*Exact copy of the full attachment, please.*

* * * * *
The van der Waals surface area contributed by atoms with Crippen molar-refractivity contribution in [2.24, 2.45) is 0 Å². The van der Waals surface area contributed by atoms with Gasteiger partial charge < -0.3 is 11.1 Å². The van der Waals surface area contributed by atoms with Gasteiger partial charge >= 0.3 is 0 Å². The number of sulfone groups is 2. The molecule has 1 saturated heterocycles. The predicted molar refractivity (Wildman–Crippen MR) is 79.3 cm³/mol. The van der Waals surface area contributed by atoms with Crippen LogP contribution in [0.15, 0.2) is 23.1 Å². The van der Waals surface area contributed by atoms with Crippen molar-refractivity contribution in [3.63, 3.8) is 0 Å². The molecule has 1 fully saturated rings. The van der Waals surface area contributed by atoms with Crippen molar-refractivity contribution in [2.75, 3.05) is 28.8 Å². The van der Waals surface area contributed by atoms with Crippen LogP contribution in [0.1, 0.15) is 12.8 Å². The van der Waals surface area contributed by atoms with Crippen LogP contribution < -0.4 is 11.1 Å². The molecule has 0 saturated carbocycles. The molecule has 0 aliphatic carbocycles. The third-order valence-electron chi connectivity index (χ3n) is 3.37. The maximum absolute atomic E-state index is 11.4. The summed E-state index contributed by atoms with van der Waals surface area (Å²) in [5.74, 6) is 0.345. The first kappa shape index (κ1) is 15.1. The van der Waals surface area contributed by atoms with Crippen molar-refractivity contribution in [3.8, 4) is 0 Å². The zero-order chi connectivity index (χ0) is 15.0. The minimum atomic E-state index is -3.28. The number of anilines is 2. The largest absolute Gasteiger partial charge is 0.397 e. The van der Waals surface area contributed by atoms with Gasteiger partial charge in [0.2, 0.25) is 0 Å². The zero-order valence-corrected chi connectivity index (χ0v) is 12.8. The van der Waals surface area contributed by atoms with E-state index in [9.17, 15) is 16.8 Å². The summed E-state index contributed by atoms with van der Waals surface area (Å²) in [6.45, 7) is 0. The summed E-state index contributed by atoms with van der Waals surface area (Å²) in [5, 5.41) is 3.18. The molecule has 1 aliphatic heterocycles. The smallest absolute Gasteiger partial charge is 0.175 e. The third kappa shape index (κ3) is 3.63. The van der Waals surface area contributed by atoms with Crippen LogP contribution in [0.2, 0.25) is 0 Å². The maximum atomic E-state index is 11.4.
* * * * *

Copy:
The van der Waals surface area contributed by atoms with Crippen molar-refractivity contribution in [2.24, 2.45) is 0 Å². The van der Waals surface area contributed by atoms with Gasteiger partial charge < -0.3 is 11.1 Å². The van der Waals surface area contributed by atoms with Gasteiger partial charge >= 0.3 is 0 Å². The number of sulfone groups is 2. The molecule has 1 saturated heterocycles. The predicted molar refractivity (Wildman–Crippen MR) is 79.3 cm³/mol. The van der Waals surface area contributed by atoms with Crippen LogP contribution in [0.15, 0.2) is 23.1 Å². The van der Waals surface area contributed by atoms with Crippen molar-refractivity contribution in [3.63, 3.8) is 0 Å². The molecule has 1 fully saturated rings. The van der Waals surface area contributed by atoms with Crippen molar-refractivity contribution in [2.75, 3.05) is 28.8 Å². The van der Waals surface area contributed by atoms with Crippen LogP contribution in [0.1, 0.15) is 12.8 Å². The van der Waals surface area contributed by atoms with Crippen LogP contribution < -0.4 is 11.1 Å². The molecule has 0 saturated carbocycles. The molecule has 0 aliphatic carbocycles. The third-order valence-electron chi connectivity index (χ3n) is 3.37. The maximum absolute atomic E-state index is 11.4. The summed E-state index contributed by atoms with van der Waals surface area (Å²) in [5.74, 6) is 0.345. The first kappa shape index (κ1) is 15.1. The van der Waals surface area contributed by atoms with Crippen molar-refractivity contribution in [3.8, 4) is 0 Å². The zero-order chi connectivity index (χ0) is 15.0. The minimum atomic E-state index is -3.28. The number of anilines is 2. The largest absolute Gasteiger partial charge is 0.397 e. The van der Waals surface area contributed by atoms with Gasteiger partial charge in [0.2, 0.25) is 0 Å². The zero-order valence-corrected chi connectivity index (χ0v) is 12.8. The van der Waals surface area contributed by atoms with E-state index in [9.17, 15) is 16.8 Å². The summed E-state index contributed by atoms with van der Waals surface area (Å²) in [6.45, 7) is 0. The summed E-state index contributed by atoms with van der Waals surface area (Å²) in [5, 5.41) is 3.18. The molecule has 1 aliphatic heterocycles. The smallest absolute Gasteiger partial charge is 0.175 e. The third kappa shape index (κ3) is 3.63. The van der Waals surface area contributed by atoms with Crippen LogP contribution in [0.2, 0.25) is 0 Å². The maximum atomic E-state index is 11.4.